A Book of Light: When a Loved One Has a Different Mind
Ed by Jerry Pinto.
Pages 175. Rs 399.
Review by Roopinder Singh
What dispels darkness is light. It has the power to illuminate, to bedazzle, to blind, to create shadows, and to show what was thought to be hidden simply because it had not been exposed to scrutiny that often accompanies light. A Book of Light is a small yet significant compendium of stories that allow us to explore a world of individuals so much like us, but distinct in a significant manner, insofar as they have a different mind.
Lakhs of Indians suffer from afflictions of the mind, but most of the time they are invisible to the rest. These families are often alone in taking care of them in any manner they can, and a precious few seek medical help, but most live a life of being swept under the carpet. Here are some brave attempts by the ‘other victims’, people who suddenly find themselves in a situation that is far from normal, one in which they learn to cope with what is thrown at them, more by trial and error than anything else. A son’s touching account of the life and disappearance of a brilliant father in which the honesty of the narration, equally unsparing to all, including the writer, highlights the emotional matrix left unstated.
A daughter writes about her mother’s affliction, of loss of support and betrayal at a crucial time when she needs her mother to step in and stop sexual harassment.
A son’s searing account of living with a mother who is unable to take care of herself, because of her schizophrenia and cancer. A valiant struggle, emotional roller-coasters, the succour of spirituality, guilt — when we seek to shine light, we often expose more than what may have been originally envisaged.
A mother adopts a daughter. She narrates how life unfurled for her. Here the writer uses the first person to narrate the story of abandonment of the girl child in Haryana, sadly too true in so many other parts of the country. She survived despite being thrown out of a train, was injured in the eye and head, lived in an orphanage, and found a home. This is the story of her finding a new life, growing up, facing challenges, understanding life and finally leaving her nest to set up her own home.
How do you cope with your child taking her own life? The recriminations, the berating… and coping with the world that was built around your loved one — the guilt and learning to cope. With time, memories fade … “Those left behind, the living, must find ways to carry on.”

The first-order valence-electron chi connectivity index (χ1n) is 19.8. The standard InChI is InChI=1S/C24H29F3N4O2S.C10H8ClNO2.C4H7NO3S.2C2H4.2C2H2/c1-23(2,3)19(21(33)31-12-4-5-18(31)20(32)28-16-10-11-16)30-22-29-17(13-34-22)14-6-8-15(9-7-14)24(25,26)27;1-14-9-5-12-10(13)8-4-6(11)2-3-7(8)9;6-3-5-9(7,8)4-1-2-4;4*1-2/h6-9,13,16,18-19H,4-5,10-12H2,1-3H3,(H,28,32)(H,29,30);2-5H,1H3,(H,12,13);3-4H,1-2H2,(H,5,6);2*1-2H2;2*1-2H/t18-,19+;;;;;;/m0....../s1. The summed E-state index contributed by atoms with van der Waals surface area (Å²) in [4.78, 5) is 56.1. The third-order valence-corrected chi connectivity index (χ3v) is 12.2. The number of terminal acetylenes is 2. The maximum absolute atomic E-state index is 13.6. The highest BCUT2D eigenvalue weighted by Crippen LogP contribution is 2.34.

Who will judge a Judge? The readers get a chance to do so as they read the story of an alcoholic younger brother of a Judge who is a respected figure, but whose abusive behaviour towards his family surely contributed to the situation. Abandoned by his family, the alcoholic found dead by the roadside found closure only after all his options were closed, yet he was cared for enough to stay in the memories of those who penned his story.
The lack of a personal connection with the subject allows the luxury of distance, but then I know some of those who have written in the book — Sukant, Nirupama, and Madhu. I take a break and look at a Facebook post that shows Abhimanyu swimming with his father, Madhusudan.
I have known Abhimanyu since he was a child. I don’t need to read his story to know it. His struggle with autism is a brave one. His parents are both Delhi-based journalists. Over the years, we have seen how they made sure that Abhimanyu was a part of their activities, and that of people who were close to them, enriching their lives.
I know people whose stories are yet to be told. I look at the rest of the book, many more pages to read, to think about, to empathise with, to learn from. I do so in small bits, and I recommend that you do the same — A Book of Light touches the heart, even as it inverts the world we inhabit. As I read it, I realise how much I don’t know, and how those who have a different mind illuminate lives, even as they pose challenges of various kinds. This book has thrown up shafts of light into unfamiliar nooks of our society, created shadows, even as it provided illumination into a world that is so familiar, yet different.
This review was published in the August 14 edition of Spectrum magazine section of The Tribune. You may like to read a review of Jerry Pinto’s book Em and the Big Hoom, which was published in Spectrum on June 17, 2012.